While the estimates vary from over 1 million animals to a more conservative 250,000, most people agree stray animals are a huge problem on Houston’s streets.
But a KHOU 11 Investigates analysis of city reports shows just eight zip codes accounted for 27 percent of the stray animals reported to BARC since January 2015.
In all, the city’s animal control department received stray animal calls from 145 different zip codes.
The corridor along US 59 in northeast Houston had two of the zip codes with the most reported strays.
“You come out to the Corridor, and you see things that make you feel like you’re in a third world country,” explained Beth Lovell, Chairman of Corridor Rescue, a group of volunteers who feed and care for strays in the area.
According to city records, 6,972 strays were reported in the 77016 zip code in the last two and a half years. That’s the most of any area in Houston.
It’s also no surprise to Lovell.
“You could go down any given street, and you're going to see a dog or two roaming the roads,” Lovell said after stopping to feed two dogs.
The 77033 zip code in Sunnyside had the second-highest number of strays with 6,216 reported to the city.
“I was out here working, and a stray dog just walked through twice,” said Mark Jernigan as he spray painted a canoe is his backyard on Wenda Street.
In all, BARC received 133,000 reported stray animals since 2015.
“God, it’s saddening,” admitted Greg Damianoff, BARC’s director. “You don’t want to see this. You don’t want to see loose animals.”
Damianoff says many of the areas with the highest numbers of strays have some things in common.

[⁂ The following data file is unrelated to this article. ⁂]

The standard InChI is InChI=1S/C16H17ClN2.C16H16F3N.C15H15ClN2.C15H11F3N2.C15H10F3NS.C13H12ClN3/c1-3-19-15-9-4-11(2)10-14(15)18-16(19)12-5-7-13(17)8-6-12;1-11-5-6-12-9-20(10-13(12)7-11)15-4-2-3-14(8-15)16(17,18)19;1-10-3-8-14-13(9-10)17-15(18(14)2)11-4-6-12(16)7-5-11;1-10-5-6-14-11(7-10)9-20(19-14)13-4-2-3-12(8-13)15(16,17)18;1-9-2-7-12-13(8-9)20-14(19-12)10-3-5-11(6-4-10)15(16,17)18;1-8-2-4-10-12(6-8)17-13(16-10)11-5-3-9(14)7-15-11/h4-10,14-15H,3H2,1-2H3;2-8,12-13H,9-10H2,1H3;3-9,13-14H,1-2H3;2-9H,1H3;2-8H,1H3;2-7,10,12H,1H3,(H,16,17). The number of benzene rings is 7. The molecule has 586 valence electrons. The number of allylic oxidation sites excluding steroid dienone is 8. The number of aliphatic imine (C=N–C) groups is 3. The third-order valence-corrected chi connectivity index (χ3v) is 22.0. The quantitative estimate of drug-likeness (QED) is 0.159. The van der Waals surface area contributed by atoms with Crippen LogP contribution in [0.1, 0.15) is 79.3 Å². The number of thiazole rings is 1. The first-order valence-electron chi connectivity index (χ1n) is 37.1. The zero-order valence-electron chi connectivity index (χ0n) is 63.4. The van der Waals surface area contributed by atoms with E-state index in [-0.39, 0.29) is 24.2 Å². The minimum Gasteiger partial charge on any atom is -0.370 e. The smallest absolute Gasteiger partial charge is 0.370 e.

“They’re generally struggling economically,” he said. “There’s a high transient nature to these communities.. Just, I guess, a lack of a level of responsible pet ownership.”
Damianoff says that includes things like letting animals roam free, and not getting them fixed. He believe that’s a combination that only makes the stray problem worse.
“There can’t be an animal control officer around every corner,” he explained. “There’s just too many (strays). You’ve got to change the amount of animals being produced.”
City figures show that between 2013 and 2016, BARC has more than doubled the number of animal control calls it answered.
However, Damianoff admits nearly 40 percent, including calls to pick up strays, still go unanswered.
And while the city spayed or neutered more than 18,000 animals last year, Damianoff says the number of intakes at the BARCs shelter remain constant.
“Houston’s a big city,” said Lovell after stopping to help a dog found living in a culvert and missing much of its fur. “People tend to live in their bubble. If you don’t come out here and you don’t experience this, it is hard to understand how bad it is.”
She agrees with BARC believing fixing what she calls the city’s stray animal crisis will rely on pet owners taking more responsibility.
“You can pick up that one dog, but that dog down the street that just had 10 more dogs, it's a vicious cycle,” Lovell said. “It's not getting better.”